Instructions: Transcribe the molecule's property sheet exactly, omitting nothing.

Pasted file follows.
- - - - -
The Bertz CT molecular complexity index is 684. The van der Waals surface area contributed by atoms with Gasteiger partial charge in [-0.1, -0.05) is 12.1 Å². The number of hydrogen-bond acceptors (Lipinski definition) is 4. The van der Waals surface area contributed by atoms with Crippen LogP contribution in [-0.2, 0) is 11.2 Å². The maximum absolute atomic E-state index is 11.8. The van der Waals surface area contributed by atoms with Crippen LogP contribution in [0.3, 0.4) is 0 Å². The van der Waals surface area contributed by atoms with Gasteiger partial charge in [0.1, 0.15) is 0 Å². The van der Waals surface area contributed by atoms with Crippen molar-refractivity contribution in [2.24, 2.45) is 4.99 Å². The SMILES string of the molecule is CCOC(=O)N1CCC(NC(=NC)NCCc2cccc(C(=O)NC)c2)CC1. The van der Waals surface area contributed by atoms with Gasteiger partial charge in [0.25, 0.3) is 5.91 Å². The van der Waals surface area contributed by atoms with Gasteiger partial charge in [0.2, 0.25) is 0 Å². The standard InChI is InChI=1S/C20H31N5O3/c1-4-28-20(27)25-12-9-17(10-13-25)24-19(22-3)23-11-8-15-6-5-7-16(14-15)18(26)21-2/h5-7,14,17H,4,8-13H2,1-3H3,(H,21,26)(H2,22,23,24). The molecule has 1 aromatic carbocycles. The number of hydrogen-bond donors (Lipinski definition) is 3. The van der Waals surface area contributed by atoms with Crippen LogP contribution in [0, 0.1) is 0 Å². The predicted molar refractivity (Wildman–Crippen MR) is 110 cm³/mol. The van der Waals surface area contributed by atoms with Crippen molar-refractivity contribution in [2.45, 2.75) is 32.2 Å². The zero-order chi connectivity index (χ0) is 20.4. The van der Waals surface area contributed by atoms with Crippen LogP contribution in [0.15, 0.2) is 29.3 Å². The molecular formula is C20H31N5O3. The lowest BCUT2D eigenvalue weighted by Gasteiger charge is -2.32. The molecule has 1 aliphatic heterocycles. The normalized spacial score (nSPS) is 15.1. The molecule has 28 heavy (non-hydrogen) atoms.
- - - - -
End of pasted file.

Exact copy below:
The Bertz CT molecular complexity index is 684. The van der Waals surface area contributed by atoms with Gasteiger partial charge in [-0.1, -0.05) is 12.1 Å². The number of hydrogen-bond acceptors (Lipinski definition) is 4. The van der Waals surface area contributed by atoms with Crippen LogP contribution in [-0.2, 0) is 11.2 Å². The maximum absolute atomic E-state index is 11.8. The van der Waals surface area contributed by atoms with Crippen LogP contribution in [0.3, 0.4) is 0 Å². The van der Waals surface area contributed by atoms with Gasteiger partial charge in [0.1, 0.15) is 0 Å². The van der Waals surface area contributed by atoms with Crippen molar-refractivity contribution in [2.24, 2.45) is 4.99 Å². The SMILES string of the molecule is CCOC(=O)N1CCC(NC(=NC)NCCc2cccc(C(=O)NC)c2)CC1. The van der Waals surface area contributed by atoms with Gasteiger partial charge in [0.25, 0.3) is 5.91 Å². The van der Waals surface area contributed by atoms with Gasteiger partial charge in [0.2, 0.25) is 0 Å². The standard InChI is InChI=1S/C20H31N5O3/c1-4-28-20(27)25-12-9-17(10-13-25)24-19(22-3)23-11-8-15-6-5-7-16(14-15)18(26)21-2/h5-7,14,17H,4,8-13H2,1-3H3,(H,21,26)(H2,22,23,24). The molecule has 1 aromatic carbocycles. The number of hydrogen-bond donors (Lipinski definition) is 3. The van der Waals surface area contributed by atoms with Crippen LogP contribution in [0, 0.1) is 0 Å². The predicted molar refractivity (Wildman–Crippen MR) is 110 cm³/mol. The van der Waals surface area contributed by atoms with Crippen molar-refractivity contribution in [2.45, 2.75) is 32.2 Å². The zero-order chi connectivity index (χ0) is 20.4. The van der Waals surface area contributed by atoms with Crippen LogP contribution in [0.15, 0.2) is 29.3 Å². The molecular formula is C20H31N5O3. The lowest BCUT2D eigenvalue weighted by Gasteiger charge is -2.32. The molecule has 1 aliphatic heterocycles. The normalized spacial score (nSPS) is 15.1. The molecule has 28 heavy (non-hydrogen) atoms.